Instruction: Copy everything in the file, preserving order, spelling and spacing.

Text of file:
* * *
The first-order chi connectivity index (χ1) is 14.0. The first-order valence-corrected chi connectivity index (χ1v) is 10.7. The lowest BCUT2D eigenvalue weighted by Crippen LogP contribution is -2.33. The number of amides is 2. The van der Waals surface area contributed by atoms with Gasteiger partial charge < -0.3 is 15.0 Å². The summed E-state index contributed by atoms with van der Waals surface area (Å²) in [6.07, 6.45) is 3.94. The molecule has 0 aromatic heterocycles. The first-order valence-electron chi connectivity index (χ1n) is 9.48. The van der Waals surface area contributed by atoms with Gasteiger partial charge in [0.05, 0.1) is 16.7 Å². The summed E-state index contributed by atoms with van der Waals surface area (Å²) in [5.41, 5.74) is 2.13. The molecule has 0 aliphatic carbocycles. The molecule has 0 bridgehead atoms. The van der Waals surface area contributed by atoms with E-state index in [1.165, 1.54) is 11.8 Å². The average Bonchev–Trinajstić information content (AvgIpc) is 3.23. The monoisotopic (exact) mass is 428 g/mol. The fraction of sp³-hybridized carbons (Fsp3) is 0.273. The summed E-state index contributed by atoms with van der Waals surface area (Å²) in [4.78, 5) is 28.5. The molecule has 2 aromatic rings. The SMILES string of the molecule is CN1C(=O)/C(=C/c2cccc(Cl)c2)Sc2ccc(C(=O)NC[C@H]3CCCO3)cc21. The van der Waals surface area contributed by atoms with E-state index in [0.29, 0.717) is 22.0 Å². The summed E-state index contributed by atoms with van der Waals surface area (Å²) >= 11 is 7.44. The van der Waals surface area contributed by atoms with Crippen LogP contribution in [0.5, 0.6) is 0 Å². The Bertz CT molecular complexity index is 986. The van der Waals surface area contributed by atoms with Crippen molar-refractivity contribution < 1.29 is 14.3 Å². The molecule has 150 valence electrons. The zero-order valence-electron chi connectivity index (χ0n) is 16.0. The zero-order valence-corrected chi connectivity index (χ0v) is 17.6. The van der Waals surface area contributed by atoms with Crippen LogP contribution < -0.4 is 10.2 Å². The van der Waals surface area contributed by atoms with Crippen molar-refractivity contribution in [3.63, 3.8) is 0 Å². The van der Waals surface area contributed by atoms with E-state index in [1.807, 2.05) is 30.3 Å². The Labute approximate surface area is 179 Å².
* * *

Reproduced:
The first-order chi connectivity index (χ1) is 14.0. The first-order valence-corrected chi connectivity index (χ1v) is 10.7. The lowest BCUT2D eigenvalue weighted by Crippen LogP contribution is -2.33. The number of amides is 2. The van der Waals surface area contributed by atoms with Gasteiger partial charge < -0.3 is 15.0 Å². The summed E-state index contributed by atoms with van der Waals surface area (Å²) in [6.07, 6.45) is 3.94. The molecule has 0 aromatic heterocycles. The first-order valence-electron chi connectivity index (χ1n) is 9.48. The van der Waals surface area contributed by atoms with Gasteiger partial charge in [0.05, 0.1) is 16.7 Å². The summed E-state index contributed by atoms with van der Waals surface area (Å²) in [5.41, 5.74) is 2.13. The molecule has 0 aliphatic carbocycles. The molecule has 0 bridgehead atoms. The van der Waals surface area contributed by atoms with E-state index in [1.165, 1.54) is 11.8 Å². The average Bonchev–Trinajstić information content (AvgIpc) is 3.23. The monoisotopic (exact) mass is 428 g/mol. The fraction of sp³-hybridized carbons (Fsp3) is 0.273. The summed E-state index contributed by atoms with van der Waals surface area (Å²) in [4.78, 5) is 28.5. The molecule has 2 aromatic rings. The SMILES string of the molecule is CN1C(=O)/C(=C/c2cccc(Cl)c2)Sc2ccc(C(=O)NC[C@H]3CCCO3)cc21. The van der Waals surface area contributed by atoms with E-state index in [0.29, 0.717) is 22.0 Å². The summed E-state index contributed by atoms with van der Waals surface area (Å²) >= 11 is 7.44. The van der Waals surface area contributed by atoms with Crippen LogP contribution in [0.5, 0.6) is 0 Å². The Bertz CT molecular complexity index is 986. The van der Waals surface area contributed by atoms with Crippen molar-refractivity contribution < 1.29 is 14.3 Å². The molecule has 150 valence electrons. The zero-order valence-electron chi connectivity index (χ0n) is 16.0. The zero-order valence-corrected chi connectivity index (χ0v) is 17.6. The van der Waals surface area contributed by atoms with Crippen LogP contribution < -0.4 is 10.2 Å². The van der Waals surface area contributed by atoms with Crippen molar-refractivity contribution in [3.63, 3.8) is 0 Å². The van der Waals surface area contributed by atoms with E-state index in [1.807, 2.05) is 30.3 Å². The Labute approximate surface area is 179 Å².